How and Where NASCAR Drivers Practice (Full Disclosure)

Only a few inches from the concrete wall, the 43 thundering NASCAR cars racing past at 200 mph are inch-perfect over the 300 laps and 3-hours of pounding around the race track. Masters behind their cars’ steering wheels, you might be wondering how and where do NASCAR drivers’ practice. I’ve found the answer to this for you and you’ll be surprised at just how these professionals are able to improve their speed and driving skills.

NASCAR practice time is heavily restricted: drivers are permitted only 4 practice sessions for each race. Between events, only limited testing at selected tracks is allowed for race car development. Drivers also make use of simulators to practice their race skills.

The physically and mentally demanding nature of NASCAR racing and it’s 10-month long race season requires drivers to be in peak physical condition, while developing their race cars into race winners is a priority. The life of a NASCAR driver is far from the glamorous side you see on TV; we’ll take you behind-the-scenes for you to learn just what it takes to be race-winning NASCAR driver.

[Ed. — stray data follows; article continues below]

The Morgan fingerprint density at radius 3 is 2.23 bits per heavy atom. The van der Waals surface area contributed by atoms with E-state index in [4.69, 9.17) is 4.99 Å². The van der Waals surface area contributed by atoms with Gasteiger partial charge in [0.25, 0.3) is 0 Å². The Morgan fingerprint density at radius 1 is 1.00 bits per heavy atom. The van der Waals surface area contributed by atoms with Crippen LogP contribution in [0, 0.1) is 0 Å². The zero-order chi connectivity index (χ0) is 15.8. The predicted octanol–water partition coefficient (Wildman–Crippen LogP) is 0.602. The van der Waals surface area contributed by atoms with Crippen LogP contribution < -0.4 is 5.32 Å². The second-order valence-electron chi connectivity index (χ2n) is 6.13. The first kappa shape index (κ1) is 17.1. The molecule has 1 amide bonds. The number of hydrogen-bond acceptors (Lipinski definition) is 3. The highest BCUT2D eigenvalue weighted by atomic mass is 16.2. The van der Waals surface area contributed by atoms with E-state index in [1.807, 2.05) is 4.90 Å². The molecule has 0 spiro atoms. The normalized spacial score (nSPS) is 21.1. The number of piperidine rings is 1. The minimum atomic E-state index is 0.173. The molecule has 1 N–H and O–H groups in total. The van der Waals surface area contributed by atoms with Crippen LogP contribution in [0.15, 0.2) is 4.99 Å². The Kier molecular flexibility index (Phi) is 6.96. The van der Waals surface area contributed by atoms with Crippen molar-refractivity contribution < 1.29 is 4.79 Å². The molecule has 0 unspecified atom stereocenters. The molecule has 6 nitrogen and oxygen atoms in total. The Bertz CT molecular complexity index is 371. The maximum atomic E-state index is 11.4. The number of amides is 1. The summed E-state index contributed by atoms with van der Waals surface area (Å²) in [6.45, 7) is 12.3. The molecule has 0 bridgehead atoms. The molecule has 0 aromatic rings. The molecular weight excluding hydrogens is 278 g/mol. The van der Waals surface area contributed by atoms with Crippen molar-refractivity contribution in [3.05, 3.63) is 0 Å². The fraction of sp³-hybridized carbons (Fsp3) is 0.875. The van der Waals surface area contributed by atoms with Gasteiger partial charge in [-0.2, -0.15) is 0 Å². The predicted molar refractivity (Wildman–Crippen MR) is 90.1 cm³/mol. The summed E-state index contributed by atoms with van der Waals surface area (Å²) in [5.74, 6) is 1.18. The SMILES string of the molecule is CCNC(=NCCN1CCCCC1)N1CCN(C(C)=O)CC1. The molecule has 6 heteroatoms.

How and Where do NASCAR Drivers Practice?

For sports such as football, cricket or rugby, there’s no limit on the amount of practice an athlete can do. In fact, the more a sportsperson practices their skills, the faster they will develop to succeed in their chosen sport.

In a sport as dangerous as motorsport, you’d think that race drivers would spend as much time on the race tracks to practice and improve their skills and speed. Due to the very high costs of motorsport and even more so at the very top level such as NASCAR, teams and drivers are heavily restricted in the amount of practice time allowed during a season and on race weekends.

When NASCAR drivers are given the chance to hit the track to practice, they make the very most of that opportunity to learn more about their race cars and of the race track they’ll be racing on.

A typical race weekend begins on a Thursday and ends on a Sunday after the race. The first time that a NASCAR Cup Series driver is allowed onto the race track is on a Friday morning.